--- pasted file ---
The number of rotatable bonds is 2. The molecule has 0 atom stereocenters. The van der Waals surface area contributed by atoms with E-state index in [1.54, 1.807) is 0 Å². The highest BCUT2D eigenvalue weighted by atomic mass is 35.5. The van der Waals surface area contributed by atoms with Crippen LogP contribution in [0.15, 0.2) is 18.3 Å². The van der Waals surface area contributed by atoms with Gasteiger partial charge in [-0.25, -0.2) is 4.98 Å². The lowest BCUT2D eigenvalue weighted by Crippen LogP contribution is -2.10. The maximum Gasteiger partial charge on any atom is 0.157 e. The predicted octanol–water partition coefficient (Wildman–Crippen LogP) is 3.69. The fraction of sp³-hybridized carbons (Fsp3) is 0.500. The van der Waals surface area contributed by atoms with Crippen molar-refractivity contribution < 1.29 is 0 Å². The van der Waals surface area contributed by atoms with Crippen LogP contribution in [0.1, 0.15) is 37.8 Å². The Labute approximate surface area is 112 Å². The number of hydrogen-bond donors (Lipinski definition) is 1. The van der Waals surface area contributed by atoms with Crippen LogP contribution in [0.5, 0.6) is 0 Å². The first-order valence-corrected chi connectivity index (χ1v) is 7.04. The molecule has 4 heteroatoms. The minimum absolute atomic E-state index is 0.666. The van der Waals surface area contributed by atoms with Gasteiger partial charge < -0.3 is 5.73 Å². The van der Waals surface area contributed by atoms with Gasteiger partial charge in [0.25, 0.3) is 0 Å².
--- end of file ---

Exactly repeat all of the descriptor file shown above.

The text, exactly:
The number of rotatable bonds is 2. The molecule has 0 atom stereocenters. The van der Waals surface area contributed by atoms with E-state index in [1.54, 1.807) is 0 Å². The highest BCUT2D eigenvalue weighted by atomic mass is 35.5. The van der Waals surface area contributed by atoms with Crippen LogP contribution in [0.15, 0.2) is 18.3 Å². The van der Waals surface area contributed by atoms with Gasteiger partial charge in [-0.25, -0.2) is 4.98 Å². The lowest BCUT2D eigenvalue weighted by Crippen LogP contribution is -2.10. The maximum Gasteiger partial charge on any atom is 0.157 e. The predicted octanol–water partition coefficient (Wildman–Crippen LogP) is 3.69. The fraction of sp³-hybridized carbons (Fsp3) is 0.500. The van der Waals surface area contributed by atoms with Crippen molar-refractivity contribution < 1.29 is 0 Å². The van der Waals surface area contributed by atoms with Crippen LogP contribution in [0.1, 0.15) is 37.8 Å². The Labute approximate surface area is 112 Å². The number of hydrogen-bond donors (Lipinski definition) is 1. The van der Waals surface area contributed by atoms with Crippen LogP contribution in [0.5, 0.6) is 0 Å². The first-order valence-corrected chi connectivity index (χ1v) is 7.04. The molecule has 4 heteroatoms. The minimum absolute atomic E-state index is 0.666. The van der Waals surface area contributed by atoms with Gasteiger partial charge < -0.3 is 5.73 Å². The van der Waals surface area contributed by atoms with Gasteiger partial charge in [0.25, 0.3) is 0 Å².